Saturday, February 16, 2013

Shoes need accessories too

We have a pile of shoes by the front door that gets so out of control it's hard to get in the house sometimes...well maybe not that bad, but after tripping over my husbands' size 12 boots for the millionth time it feels that way. This year we had a snowy winter so the addition of wet boots and a plastic tray for them to drip on really pushed me over the edge and I decided something had to be done.

Over the course of a week we went from this...

To this...

I started with a tape measure and a drawing that looked something like this. I knew that it was going to go behind the front door so it couldn't stick out further then the trim, but that meant it was going to have shelves under 9 inches because of the baseboard. That was fine for Corin's and my shoes, but there was no way Ryan's monsters would fit on that. To get a wider shelf I decided to make the baseboard the support for the back, which gave me another inch and the ability to have a 10 inch shelf. This worked A LOT better for everyone.

From here I took a trip to Lowe's lumber department and bought 6-1x12 pine boards at 4 feet each. You can purchase an 8 foot board if you want to save some money ($4 a board), but I'm all about the convenience of handling something shorter then me while also juggling a toddler, purse, and a blue cart. I also bought a  3x4 foot piece of wainscot hardboard paneling for the back.

 This is how I cut them down...

The two sides were cut down to 10" wide and 29-1/2" long. Remember that boards are not a true whole number, a 1 x 12 is actually a 1/2 x 11-1/2, so I had to take 1/2" off each sides length to get the 30" height I needed the entire shelf to be once I added the top.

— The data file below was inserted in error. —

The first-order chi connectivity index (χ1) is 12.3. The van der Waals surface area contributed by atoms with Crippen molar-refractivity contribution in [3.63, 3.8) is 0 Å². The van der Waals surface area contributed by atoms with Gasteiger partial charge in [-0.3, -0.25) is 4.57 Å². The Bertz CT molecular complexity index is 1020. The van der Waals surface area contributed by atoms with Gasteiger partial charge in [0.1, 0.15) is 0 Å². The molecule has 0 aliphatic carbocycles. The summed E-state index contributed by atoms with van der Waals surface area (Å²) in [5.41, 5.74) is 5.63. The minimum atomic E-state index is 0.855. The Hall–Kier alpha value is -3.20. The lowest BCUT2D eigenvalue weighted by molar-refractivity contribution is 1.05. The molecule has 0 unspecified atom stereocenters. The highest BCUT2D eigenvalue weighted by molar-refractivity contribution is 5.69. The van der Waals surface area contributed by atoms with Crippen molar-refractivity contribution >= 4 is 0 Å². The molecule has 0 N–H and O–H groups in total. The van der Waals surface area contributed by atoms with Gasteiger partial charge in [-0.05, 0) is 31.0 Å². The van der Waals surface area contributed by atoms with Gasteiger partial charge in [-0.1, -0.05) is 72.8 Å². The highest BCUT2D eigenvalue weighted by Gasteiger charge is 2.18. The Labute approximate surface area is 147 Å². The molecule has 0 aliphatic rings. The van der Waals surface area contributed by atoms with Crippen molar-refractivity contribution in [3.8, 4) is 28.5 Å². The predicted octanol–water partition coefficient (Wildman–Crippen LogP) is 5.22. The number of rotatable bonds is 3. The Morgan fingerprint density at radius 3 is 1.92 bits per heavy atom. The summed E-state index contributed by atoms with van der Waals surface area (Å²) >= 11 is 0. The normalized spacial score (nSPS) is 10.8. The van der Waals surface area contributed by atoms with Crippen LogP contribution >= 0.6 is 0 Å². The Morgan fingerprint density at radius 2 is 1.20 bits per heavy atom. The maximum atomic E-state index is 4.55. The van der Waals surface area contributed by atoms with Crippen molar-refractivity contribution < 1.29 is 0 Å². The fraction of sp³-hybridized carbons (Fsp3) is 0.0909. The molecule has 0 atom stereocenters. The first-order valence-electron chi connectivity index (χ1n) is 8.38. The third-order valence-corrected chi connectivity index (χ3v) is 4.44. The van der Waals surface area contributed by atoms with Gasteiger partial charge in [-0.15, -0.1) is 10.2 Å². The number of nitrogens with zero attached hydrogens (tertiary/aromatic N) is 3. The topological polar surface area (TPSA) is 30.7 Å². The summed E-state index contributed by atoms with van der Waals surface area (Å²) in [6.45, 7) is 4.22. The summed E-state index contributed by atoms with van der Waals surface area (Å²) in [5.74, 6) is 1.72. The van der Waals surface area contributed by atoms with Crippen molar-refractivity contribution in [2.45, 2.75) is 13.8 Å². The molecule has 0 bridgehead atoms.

The bottom shelf was cut to 10" wide and 45" long. I had to subtract 1" from the length to account for the 1/2" side panels. The middle two shelves were cut to 9.75" wide and 45" long. Thee middle two were a smaller width to take into account the panel, that I recessed in the back, so they would be flush against it.
The top piece was cut to 9" wide and 46" long. I kept the top the length of the entire cabinet, because I wanted it to cover the top edges of the side panels.

The piece of paneling was cut to 29.5" high and 45.5" wide. I routed a 1/4" ledge into the back of the top, bottom, and side pieces to hide the edge of the panel and so that the back would be flush to the shelves.

Next I put some pocket screws in each each board to put them all together. This is a nice trick because the screw goes in at an angle and the head is hidden. They all got a quick sand with 220 grit and a 400 grit to take the roughness off. I was originally going to paint the whole thing white, but once they were sanded the wood was so pretty I couldn't bring myself to do it. I had a can of Mission Oak polyshade by Minwax in satin. It's great, because you slap a couple of coats on with a foam brush and it's stained and sealed at the same time! I did do a light sanding with fine steel wool in between coats so I didn't get bubbles. Make sure that you really wipe up the steel dust or you'll have a lot of debris in the final coat.

I put a little bead of wood glue on the edges that came together and screwed it all together.The panel was attached with finishing nails and then I attached the two Waddell 5-1/2-in Mixed Round Taper Traditional Wood Table Legs from Lowe's using two Waddell 3-in Table Leg Straight Top Plates for support. I was able to get away with only one coat of stain on the legs. They didn't seem to soak it up like the pin boards.

Total cost for parts: $73.70 before tax
6,1x12x4 white pine boards        $38.34
1, 3x4 hardboard wainscot         $10.00
2, 5-1/2" legs                             $4.96
2, 3" top plates                           $3.36
1 quart Mission Oak polyshade  $12.87 (free for me)

You'll obviously need some nails, glue, and tools to put this together but for roughly $75 you can build a custom solid wood shelf that looks great and that you can feel proud of!

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